3. i read this post earlier and it gave me a much needed smile! Your little boy looks and sounds just perfect.I have four so you can imagine what it’s like. Our eldest two are at college so she is witness to gangs of 20 year olds plus gathering to have a few drinks before going out, she knows what a “shot”is and mixers, all of which I am uncomfortable about even though they are relatively discreet.
    There is also the matter of us discovering some nights that it is past bedtime and she is still up! However she is a breath of fresh air. I wrote a similar post once and in it I said she effectively rears herself and to be honest is doing a better job than we did on the other three. 🙂

    1. Oh I love that – rearing herself and doing a better job! But I do think there’s something to be said for letting go and then being pleasantly surprised when it doesn’t all go wrong and perhaps goes better – that’s definitely what I’m finding

  4. Love it… and so true. I bought my first child her first official book at six months of age and read to her non stop …. I’ve probably only read about five books to number three but his big sis is a whizz reader now and loves to read to him.

    When I started spoon feeding my first child I literally “sterilized” the spoon between mouthfuls… number three practically eats off the floor but oh what a happy bundle he is and how he makes all our lives shine ;0)

    1. Oh you put it so well Naomi – I love “how he makes all our lives shine”! And yes – starting solids with baby number one is so funny in hindsight – I’d guess this is true for pretty much everyone 🙂

    1. It is, isn’t it! I’d love to have known how to do this parenting stuff in a more relaxed way the first time round..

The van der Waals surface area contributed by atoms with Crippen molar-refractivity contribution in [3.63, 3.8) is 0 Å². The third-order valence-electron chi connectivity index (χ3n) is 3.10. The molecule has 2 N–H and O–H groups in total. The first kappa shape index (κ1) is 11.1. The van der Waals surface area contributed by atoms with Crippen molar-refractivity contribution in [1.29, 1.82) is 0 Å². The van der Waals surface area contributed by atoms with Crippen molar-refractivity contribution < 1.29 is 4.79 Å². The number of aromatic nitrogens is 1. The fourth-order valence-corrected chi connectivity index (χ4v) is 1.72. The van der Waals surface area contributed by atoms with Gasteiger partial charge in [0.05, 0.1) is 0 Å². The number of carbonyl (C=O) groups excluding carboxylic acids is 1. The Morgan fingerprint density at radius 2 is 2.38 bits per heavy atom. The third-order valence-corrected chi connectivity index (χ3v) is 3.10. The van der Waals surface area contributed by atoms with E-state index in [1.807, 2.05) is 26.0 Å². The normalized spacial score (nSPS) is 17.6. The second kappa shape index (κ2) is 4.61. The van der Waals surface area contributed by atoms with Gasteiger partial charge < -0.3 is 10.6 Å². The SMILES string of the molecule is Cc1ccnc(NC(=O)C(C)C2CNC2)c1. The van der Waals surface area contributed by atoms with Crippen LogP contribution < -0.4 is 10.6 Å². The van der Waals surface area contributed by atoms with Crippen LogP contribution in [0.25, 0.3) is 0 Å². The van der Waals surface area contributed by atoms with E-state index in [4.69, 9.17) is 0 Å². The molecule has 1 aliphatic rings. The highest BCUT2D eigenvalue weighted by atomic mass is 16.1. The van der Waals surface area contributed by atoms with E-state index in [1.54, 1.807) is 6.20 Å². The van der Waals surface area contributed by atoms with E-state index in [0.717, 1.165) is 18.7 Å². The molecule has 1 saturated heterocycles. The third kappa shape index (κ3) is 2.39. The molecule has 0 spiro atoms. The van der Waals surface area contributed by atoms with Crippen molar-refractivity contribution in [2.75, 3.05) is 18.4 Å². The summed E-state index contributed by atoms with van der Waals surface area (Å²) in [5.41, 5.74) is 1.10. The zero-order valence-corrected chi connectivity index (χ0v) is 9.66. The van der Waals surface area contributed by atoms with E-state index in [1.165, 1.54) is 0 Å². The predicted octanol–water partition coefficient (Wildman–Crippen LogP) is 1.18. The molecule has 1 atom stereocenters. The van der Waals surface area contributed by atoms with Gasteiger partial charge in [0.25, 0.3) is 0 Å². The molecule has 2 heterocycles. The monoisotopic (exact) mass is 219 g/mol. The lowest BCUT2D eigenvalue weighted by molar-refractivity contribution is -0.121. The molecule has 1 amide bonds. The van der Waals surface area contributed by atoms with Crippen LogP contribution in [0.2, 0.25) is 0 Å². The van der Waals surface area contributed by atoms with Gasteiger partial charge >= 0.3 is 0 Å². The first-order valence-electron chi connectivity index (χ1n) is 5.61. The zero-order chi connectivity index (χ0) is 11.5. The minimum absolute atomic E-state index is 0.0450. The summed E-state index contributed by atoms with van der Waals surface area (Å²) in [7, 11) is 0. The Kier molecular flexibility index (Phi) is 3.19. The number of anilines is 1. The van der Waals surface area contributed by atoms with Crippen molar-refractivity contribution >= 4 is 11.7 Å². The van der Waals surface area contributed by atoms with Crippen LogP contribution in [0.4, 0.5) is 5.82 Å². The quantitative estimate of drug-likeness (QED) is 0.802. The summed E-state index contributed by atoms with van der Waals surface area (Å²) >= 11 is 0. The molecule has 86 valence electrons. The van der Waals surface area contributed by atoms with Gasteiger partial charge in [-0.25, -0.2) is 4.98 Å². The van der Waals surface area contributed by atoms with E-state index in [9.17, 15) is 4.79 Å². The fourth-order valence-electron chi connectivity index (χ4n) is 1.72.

5. Stop this at once! I’m done with two, and this is making me broody for something I already have! A charming little messer that everyone indulges because why the hell not…

  6. This has brought tears to my eyes as captures my family perfectly! 11 month old boy with 2 big sisters , 6 and 4. I was just thinking if he was ready for the pink trike earlier today! What a wrecker he is pulling the doors of their dolls houses off their hinges and their pictures off the walls but adored by us all. A friend of mine’s mother (who had 8 kids herself) said ‘no one should ever have a first child’ and I think its so true – if you knew on the first what you learn along the way parenting would be so much more enjoyable! (and there would be lots of unemployed marketing experts at baby product companies!)

    1. That’s it isn’t it. The baby is always going to be special, regardless of gender or age-gap, it’s just a special place in the family. My guy is five now (the post was written when he was almost two) and NOTHING has changed! He still wrecks the girls heads, hearts and dolls, but then two minutes later, they’re cuddling him and telling him he is the best boy in the world. The things he gets away with!! Perhaps as your friend says, no one should ever have a first child, and we should all have the luxury of being last children 🙂